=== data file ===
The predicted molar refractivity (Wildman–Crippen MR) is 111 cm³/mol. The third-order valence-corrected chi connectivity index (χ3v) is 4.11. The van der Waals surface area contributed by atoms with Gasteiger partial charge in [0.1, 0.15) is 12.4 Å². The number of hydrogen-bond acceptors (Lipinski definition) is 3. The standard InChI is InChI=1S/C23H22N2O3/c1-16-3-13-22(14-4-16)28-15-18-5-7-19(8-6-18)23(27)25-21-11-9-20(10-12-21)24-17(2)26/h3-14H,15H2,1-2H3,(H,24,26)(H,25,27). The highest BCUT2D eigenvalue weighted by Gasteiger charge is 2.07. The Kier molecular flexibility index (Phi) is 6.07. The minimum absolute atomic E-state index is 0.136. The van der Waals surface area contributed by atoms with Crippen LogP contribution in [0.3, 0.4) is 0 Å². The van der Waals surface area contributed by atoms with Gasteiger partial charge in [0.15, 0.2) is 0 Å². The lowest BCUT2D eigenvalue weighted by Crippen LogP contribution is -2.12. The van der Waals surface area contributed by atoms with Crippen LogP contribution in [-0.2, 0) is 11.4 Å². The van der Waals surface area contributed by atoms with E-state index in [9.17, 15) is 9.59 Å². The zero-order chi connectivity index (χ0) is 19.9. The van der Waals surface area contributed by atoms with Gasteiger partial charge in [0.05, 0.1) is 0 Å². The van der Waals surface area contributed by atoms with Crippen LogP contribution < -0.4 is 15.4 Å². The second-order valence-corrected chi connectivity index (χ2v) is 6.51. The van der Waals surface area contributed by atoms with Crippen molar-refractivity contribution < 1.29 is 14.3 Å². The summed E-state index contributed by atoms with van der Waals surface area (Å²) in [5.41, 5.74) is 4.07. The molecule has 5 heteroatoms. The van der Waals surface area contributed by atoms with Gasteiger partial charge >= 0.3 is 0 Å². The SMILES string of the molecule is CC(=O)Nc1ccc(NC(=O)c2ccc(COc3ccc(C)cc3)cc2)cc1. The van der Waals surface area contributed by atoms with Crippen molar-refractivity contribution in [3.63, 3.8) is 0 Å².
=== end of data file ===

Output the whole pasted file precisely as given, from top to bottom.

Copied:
The predicted molar refractivity (Wildman–Crippen MR) is 111 cm³/mol. The third-order valence-corrected chi connectivity index (χ3v) is 4.11. The van der Waals surface area contributed by atoms with Gasteiger partial charge in [0.1, 0.15) is 12.4 Å². The number of hydrogen-bond acceptors (Lipinski definition) is 3. The standard InChI is InChI=1S/C23H22N2O3/c1-16-3-13-22(14-4-16)28-15-18-5-7-19(8-6-18)23(27)25-21-11-9-20(10-12-21)24-17(2)26/h3-14H,15H2,1-2H3,(H,24,26)(H,25,27). The highest BCUT2D eigenvalue weighted by Gasteiger charge is 2.07. The Kier molecular flexibility index (Phi) is 6.07. The minimum absolute atomic E-state index is 0.136. The van der Waals surface area contributed by atoms with Crippen LogP contribution in [0.3, 0.4) is 0 Å². The van der Waals surface area contributed by atoms with Gasteiger partial charge in [0.15, 0.2) is 0 Å². The lowest BCUT2D eigenvalue weighted by Crippen LogP contribution is -2.12. The van der Waals surface area contributed by atoms with Crippen LogP contribution in [-0.2, 0) is 11.4 Å². The van der Waals surface area contributed by atoms with E-state index in [9.17, 15) is 9.59 Å². The zero-order chi connectivity index (χ0) is 19.9. The van der Waals surface area contributed by atoms with Gasteiger partial charge in [0.05, 0.1) is 0 Å². The van der Waals surface area contributed by atoms with Crippen LogP contribution < -0.4 is 15.4 Å². The second-order valence-corrected chi connectivity index (χ2v) is 6.51. The van der Waals surface area contributed by atoms with Crippen molar-refractivity contribution < 1.29 is 14.3 Å². The summed E-state index contributed by atoms with van der Waals surface area (Å²) in [5.41, 5.74) is 4.07. The molecule has 5 heteroatoms. The van der Waals surface area contributed by atoms with Gasteiger partial charge >= 0.3 is 0 Å². The SMILES string of the molecule is CC(=O)Nc1ccc(NC(=O)c2ccc(COc3ccc(C)cc3)cc2)cc1. The van der Waals surface area contributed by atoms with Crippen molar-refractivity contribution in [3.63, 3.8) is 0 Å².